[MGSA-L] Former Turkish Cypriot leader Denktash dies

June Samaras june.samaras at gmail.com
Fri Jan 13 19:18:12 PST 2012

Former Turkish Cypriot Leader Denktash Has Died


NICOSIA, Cyprus January 13, 2012 (AP)

Rauf Denktash, the former Turkish Cypriot leader whose determined
pursuit of a separate state for his people and strong opposition to
the divided island's reunification defined a political career spanning
six decades, has died. He was 87.

Dr. Charles Canver, who treated Denktash for his heart condition, said
he died late Friday of multiple organ failure at Near East University
Hospital in the Turkish Cypriot north of Nicosia. He had been in poor
health since suffering a stroke last May. Denktash was hospitalized
last week with diarrhea and dehydration. Canver said Denktash's
weakened heart contributed to his organ failure.

Turkish Cypriot leader Dervis Eroglu said: "We as Turkish Cypriots
won't forget (Denktash's) selfless struggle for our freedom."

Denktash's son, Serdar, said his father was no longer with his people,
but that "he is now among the fallen heroes and soldiers."

Denktash's death comes in the middle of yet another diplomatic drive
to reunify Cyprus, which has been split along ethnic lines since 1974
when Turkey invaded the island in the aftermath of a short-lived coup
by supporters of union with Greece.

Denktash had maintained the Turkish Cypriots needed a separate state
to preserve peace and avoid a return to what he called massacres of
Turkish Cypriots at the hands of the majority Greek Cypriots.

His dedication to the partitionist cause made him a hero to many
Turkish Cypriots, just as Greek Cypriots saw him as their arch-villain
— the standard-bearer of all they opposed.

That image began to be molded in the late 1950s when Denktash helped
found the Turkish Resistance Organization or TMT as a counterweight to
EOKA, a Greek Cypriot group waging a guerrilla campaign against the
island's then colonial ruler Britain to achieve union with Greece.

"Greek Cypriots saw him as the cynical adversary," said Cyprus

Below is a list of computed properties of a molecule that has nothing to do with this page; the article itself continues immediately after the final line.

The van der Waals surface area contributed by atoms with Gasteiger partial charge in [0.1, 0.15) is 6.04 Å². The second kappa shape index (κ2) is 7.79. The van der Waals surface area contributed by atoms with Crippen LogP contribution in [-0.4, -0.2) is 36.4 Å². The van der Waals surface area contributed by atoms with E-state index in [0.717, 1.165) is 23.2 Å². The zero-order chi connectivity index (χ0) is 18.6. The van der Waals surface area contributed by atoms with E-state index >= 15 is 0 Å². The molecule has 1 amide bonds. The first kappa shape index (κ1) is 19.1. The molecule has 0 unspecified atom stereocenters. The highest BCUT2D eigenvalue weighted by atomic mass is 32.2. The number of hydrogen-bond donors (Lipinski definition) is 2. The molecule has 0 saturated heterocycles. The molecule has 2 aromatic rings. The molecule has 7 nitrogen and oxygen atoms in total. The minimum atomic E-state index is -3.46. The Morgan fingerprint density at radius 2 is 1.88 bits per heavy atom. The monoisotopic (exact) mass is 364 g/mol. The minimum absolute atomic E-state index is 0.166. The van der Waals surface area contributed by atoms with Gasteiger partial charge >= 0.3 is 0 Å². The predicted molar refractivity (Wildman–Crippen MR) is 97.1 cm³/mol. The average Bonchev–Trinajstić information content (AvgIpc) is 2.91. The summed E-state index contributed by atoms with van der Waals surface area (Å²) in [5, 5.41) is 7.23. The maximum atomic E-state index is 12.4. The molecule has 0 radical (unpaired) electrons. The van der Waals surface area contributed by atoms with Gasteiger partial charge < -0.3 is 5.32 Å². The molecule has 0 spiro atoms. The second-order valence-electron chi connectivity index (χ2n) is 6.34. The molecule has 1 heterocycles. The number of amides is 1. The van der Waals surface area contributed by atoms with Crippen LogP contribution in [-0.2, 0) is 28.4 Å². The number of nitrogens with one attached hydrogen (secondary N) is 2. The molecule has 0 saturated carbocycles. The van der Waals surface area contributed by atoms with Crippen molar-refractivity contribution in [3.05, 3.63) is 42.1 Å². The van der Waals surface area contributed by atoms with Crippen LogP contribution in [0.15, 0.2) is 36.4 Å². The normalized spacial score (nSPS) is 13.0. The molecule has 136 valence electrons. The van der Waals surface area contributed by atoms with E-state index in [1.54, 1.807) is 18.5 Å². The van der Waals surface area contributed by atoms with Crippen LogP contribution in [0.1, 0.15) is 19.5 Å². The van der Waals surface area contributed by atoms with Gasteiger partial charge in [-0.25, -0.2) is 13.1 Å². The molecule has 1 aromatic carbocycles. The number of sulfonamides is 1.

University History Professor Petros Papapolyviou. "He was seen as the
man who put the interests of Turkey above those of Cyprus."

Born in Paphos, Cyprus, on Jan. 24, 1924, the London-trained lawyer
known for his wit rose to prominence as a leading figure in the
Turkish Cypriot community during the tumultuous period in the 1960s
and 1970s when intercommunal conflict claimed hundreds of Cypriot

He blocked efforts to reunite the island, claiming that unification
would open the way for Greek Cypriot domination and raise the threat
of renewed violence.

After the Turkish invasion, he was chosen as leader of what was then
the self-declared Cyprus Turkish Federated State. He proclaimed the
independence of the Turkish Republic of Northern Cyprus (TRNC) in
1983, but the breakaway state failed to gain recognition from any
other country other than Turkey, which maintains some 35,000 troops

"He was Mr. TRNC," said Eastern Mediterranean politics professor Erol
Kaymak. "He was very much a man of is time ... you could rely on him
to stick to the ethno-nationalist line that he believed in."

A series of United Nations-backed talks to end the island's division
through the 1980s and 1990s went nowhere.

Most of these negotiations pitted Denktash against a familiar
adversary — Glafcos Clerides, who was Denktash's Greek Cypriot
counterpart for much of his time in power.

Clerides, like Denktash, is a lawyer, and the two men knew each other
from the 1950s when they locked horns in the courtroom with Denktash
prosecuting EOKA fighters and Clerides defending them.

June Samaras
2020 Old Station Rd
Canada L5M 2V1
Tel : 905-542-1877
E-mail : june.samaras at gmail.com

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